In addition to being a showcase for Plaza’s under-appreciated talent, Black Bear is an endlessly interpretable drama; whether it is a meta storytelling exercise, a commentary on the limits of marriage or something else entirely is left to the viewer’s discretion. “On a very basic level it’s almost a deconstruction of independent film-making, but there’s a lot going on,” she admits. “For me, it was an exploration of emotional abuse and how complicated those power structures can be on set. The film is asking at what cost do we make art and what is really important? I’m in a constant struggle with that, I have to remind myself that you can create without suffering. It’s just that classic artist mentality where you feel ‘Well if I’m not depressed, I can’t write my poems!’ But at the end of the day, who wants to be tortured?”
This is a particularly probing theme in a post-Me Too landscape where movie titans are finally being held accountable for years of unchecked bullying and harassment. Plaza welcomes this change of attitude. “There is this romanticised idea of a mad-genius director torturing his actress into getting this brilliant, beautiful performance out of her. Those days, I hope, are over – it’s not necessary for any actor to be manipulated into doing a good job. In my experience the opposite is true: if you take care of your cast, they end up giving more to you.”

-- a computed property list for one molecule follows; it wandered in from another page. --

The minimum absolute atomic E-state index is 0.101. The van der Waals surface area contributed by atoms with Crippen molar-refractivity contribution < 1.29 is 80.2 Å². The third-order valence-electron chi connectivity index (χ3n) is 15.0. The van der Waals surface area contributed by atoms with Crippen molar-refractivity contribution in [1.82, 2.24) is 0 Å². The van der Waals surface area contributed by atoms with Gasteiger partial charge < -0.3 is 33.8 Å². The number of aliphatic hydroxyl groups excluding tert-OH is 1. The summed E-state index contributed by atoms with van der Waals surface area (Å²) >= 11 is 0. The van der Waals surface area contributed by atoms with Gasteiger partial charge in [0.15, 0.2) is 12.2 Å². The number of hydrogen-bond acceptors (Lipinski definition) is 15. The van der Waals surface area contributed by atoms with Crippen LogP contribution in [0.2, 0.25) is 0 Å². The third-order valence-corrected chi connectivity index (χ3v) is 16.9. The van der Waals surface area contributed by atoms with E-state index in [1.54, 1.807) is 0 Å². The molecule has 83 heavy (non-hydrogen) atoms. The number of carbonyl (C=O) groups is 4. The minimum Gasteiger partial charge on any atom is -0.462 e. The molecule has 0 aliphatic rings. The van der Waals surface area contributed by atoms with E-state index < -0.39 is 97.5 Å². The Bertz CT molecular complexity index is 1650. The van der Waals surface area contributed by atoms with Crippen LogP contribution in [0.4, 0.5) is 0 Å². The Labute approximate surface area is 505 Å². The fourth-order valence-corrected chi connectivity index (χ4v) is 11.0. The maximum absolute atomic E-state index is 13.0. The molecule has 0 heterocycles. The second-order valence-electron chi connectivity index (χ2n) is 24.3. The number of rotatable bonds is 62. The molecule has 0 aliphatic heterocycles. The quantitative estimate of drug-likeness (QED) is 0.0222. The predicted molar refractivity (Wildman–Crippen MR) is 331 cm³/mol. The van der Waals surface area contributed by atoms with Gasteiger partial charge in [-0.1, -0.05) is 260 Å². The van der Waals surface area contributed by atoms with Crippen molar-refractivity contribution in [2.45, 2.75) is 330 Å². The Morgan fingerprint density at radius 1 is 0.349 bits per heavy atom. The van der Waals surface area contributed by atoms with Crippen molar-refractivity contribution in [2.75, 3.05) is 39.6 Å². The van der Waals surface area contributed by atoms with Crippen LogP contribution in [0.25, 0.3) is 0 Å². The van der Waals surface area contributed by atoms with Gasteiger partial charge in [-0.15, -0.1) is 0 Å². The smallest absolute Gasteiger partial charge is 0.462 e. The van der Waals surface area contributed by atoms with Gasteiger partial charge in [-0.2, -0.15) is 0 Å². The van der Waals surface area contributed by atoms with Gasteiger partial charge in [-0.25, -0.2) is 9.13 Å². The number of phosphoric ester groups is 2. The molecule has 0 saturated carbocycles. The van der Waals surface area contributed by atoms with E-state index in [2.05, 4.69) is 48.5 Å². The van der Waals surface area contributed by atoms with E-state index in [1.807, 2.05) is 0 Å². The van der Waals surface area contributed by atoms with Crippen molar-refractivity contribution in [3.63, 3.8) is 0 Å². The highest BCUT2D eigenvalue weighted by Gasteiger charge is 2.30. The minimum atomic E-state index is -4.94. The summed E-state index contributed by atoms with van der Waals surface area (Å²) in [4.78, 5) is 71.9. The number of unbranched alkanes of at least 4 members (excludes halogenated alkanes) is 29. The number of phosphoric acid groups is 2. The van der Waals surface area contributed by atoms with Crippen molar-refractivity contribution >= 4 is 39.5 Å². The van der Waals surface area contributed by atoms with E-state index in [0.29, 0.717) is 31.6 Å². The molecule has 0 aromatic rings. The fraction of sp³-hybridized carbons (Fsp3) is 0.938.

Beneath her public-facing façade of indifference, Plaza cares profoundly about her industry and wants to see it adapt with the times. This – along with her love of indie film and straight-talking attitude – has made her a captivating host of the Independent Spirits, an awards show she has emceed for the past two years. In typical Plaza fashion, she pulls no punches, picking on the crowd, downing vodka shots and singing wobbly renditions of showtunes.